Tensions between Ukraine and Russia, (On The Square: Putinism and the Ukrainian Catholic Church ) spiked the moment former Ukrainian Prime Minister, Yulia Tymoshenko, received the maximum, seven-year prison sentence for her part in negotiating a natural gas contract that obliges the two nations for the next decade.

The trial and sentence have been almost universally vilified as the political machination of current president, Viktor Yanukovytch. If true, the embattled leader may have unwittingly stepped into a bear-trap—one designed not for, but by, the Bear.

The martyr angle here ought not be exaggerated. Tymoshenko was not accused, nor was she convicted, of saintliness. She remains, however, a charismatic figure, only a whisker away from being elected president in 2010, with an army of newly-inflamed supporters. What’s going on?

A look at some headlines announcing the sentence intrigues:


Moscow Sees Anti-Russian Implications in Tymoshenko Verdict (Moscow Times), Tymoshenko Verdict Isolates Kyiv (Kyiv Post), West Fears Kiev’s Drift Into Russian Embrace (Financial Times), Putin Slams Prison Sentence For Former Ukraine PM (National Post.)

Were you to frame it with such headlines, the event might start to look more like a puzzle than a picture. One could wonder, for example, why such a supposedly pro-Russian leader as Yanukovych has gone on the offensive, using the global theater to threaten the Kremlin with legal action over issues related to natural gas.

The simple answer is that things are not nearly so cut and dry. Ukraine’s president has an entire country of interests to balance. In the U.S., when states sue the federal government, they typically consider it a matter of local self-interest, exercised in the spirit of an over-arching national patriotism. That analogy is limited, of course. Ukraine is not a province of Russia. Then again, it wasn’t, even as part of the Soviet Union, when it held its own membership in the UN.

At 2008’s NATO-Russia Council summit in Bucharest, Vladimir Putin was hardly subtle when he put it this way:

Well, you understand, George (Bush), Ukraine is not even a state . . . what is Ukraine? One part of its territory is in Eastern Europe, and the other part, the significant portion, was a gift from us.

In this, and numerous other statements, the message has been consistent—Ukraine is a confection—whose independence, like the gas it receives from Russia, will be regulated by Moscow. The one-way nature of the relationship is apparently something the Kremlin-leaning in Kiev either tolerate or simply will not admit to themselves. President Yanukovych seems to be of the second persuasion.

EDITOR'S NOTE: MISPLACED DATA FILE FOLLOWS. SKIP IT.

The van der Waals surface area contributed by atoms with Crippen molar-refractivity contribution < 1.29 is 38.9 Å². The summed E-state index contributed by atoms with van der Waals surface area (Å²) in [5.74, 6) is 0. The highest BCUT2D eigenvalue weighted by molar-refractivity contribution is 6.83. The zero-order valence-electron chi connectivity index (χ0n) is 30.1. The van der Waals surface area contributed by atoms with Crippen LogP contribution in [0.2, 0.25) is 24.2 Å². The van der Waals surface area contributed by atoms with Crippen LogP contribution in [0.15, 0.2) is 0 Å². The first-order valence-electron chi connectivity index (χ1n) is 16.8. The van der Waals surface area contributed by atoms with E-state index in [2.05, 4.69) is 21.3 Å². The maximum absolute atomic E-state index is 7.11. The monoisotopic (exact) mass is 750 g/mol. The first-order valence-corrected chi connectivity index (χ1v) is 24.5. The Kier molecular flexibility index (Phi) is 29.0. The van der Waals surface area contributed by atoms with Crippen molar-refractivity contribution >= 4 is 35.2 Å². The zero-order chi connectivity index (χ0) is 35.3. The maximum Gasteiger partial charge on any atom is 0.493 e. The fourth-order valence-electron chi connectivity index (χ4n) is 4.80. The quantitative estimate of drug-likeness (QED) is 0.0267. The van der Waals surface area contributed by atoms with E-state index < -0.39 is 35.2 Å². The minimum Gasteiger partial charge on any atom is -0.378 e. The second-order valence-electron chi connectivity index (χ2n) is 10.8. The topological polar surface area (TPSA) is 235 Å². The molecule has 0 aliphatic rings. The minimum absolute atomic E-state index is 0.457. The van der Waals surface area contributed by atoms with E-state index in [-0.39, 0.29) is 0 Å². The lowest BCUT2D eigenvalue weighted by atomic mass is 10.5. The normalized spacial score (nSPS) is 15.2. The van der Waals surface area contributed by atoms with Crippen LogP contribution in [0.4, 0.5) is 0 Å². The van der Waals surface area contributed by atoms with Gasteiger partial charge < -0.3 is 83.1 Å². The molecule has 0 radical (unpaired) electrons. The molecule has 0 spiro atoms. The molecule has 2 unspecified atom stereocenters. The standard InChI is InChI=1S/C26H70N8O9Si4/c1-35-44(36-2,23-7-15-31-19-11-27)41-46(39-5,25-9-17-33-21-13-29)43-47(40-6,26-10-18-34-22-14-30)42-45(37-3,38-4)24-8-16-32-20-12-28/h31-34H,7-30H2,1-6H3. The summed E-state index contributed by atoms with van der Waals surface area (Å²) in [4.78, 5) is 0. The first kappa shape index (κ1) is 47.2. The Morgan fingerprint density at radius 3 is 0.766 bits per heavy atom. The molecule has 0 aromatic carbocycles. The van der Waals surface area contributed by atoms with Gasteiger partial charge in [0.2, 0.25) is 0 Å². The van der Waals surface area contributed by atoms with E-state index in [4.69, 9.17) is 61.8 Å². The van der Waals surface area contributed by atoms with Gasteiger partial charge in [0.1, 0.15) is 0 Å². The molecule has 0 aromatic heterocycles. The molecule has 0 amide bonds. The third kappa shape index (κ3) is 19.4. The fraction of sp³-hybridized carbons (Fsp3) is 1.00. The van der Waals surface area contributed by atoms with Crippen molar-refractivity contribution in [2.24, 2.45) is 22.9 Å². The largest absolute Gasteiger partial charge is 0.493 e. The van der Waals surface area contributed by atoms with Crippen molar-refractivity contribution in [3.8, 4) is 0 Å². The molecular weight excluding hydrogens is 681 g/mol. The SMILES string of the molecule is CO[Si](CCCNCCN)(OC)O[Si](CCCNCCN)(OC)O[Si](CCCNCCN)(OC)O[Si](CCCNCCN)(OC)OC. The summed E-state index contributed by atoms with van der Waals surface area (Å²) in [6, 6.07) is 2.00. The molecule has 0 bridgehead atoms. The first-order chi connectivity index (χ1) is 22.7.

In a departure from his predecessor, he has made large concessions. They include a lease extension of Russia’s Black Sea Fleet base in Sevastopol, an official, revisionist depiction of the Holodomor, and a halt to the pursuit of NATO membership. In return, he has gotten precious little.

By all accounts, Mr. Yanukovych has a low threshold for embarrassment. He now claims that compensation for these concessions—chiefly, improved terms for Russian natural resources—have not been forthcoming. Ostensibly, it is this that has led him to seek legal remedy.

Yulia Tymoshenko, may thus be a pawn in an ongoing chess match. Yanukovych, perhaps, wagered that he could undo the deal she brokered with Moscow and rid himself of her opposition in one elegant move. If that was the plan, he miscalculated.

A maneuver intended to galvanize power and boost prestige has so far proved a wedge, driving Ukraine further from the EU and closer to Putin’s envisioned Eurasian counter to the various Western alliances. This Customs Union has alarmed more than a few observers who consider it an initial blueprint for a new empire. The lines being drawn are sharp. And Moscow has been clear about the terms—Ukraine is either in fully or not at all.

Writing in the New York Times , Ellen Barry appears sanguine about how this will play out—a scenario in which President Yanukovych can save face and assuage EU concerns by decriminalizing Tymoshenko’s offense. But, Tymoshenko has insisted she will acknowledge no wrong doing in the matter, even if the government chooses to call it a “abuse of office” without criminal valence. If her feisty courtroom comportment is an indication, her continued refusal cannot be discounted.

For a fuller treatment of the case and its context, I recommend the work of Taras Razio—particularly this piece .

However this episode plays out, Ukraine seems likely to remain the tug-o-war, in-between place— the borderland from which its name derives. And its people will continue to bear the many burdens of that role. It is a burden made no lighter if their President has a foot caught in the teeth of a bear trap.

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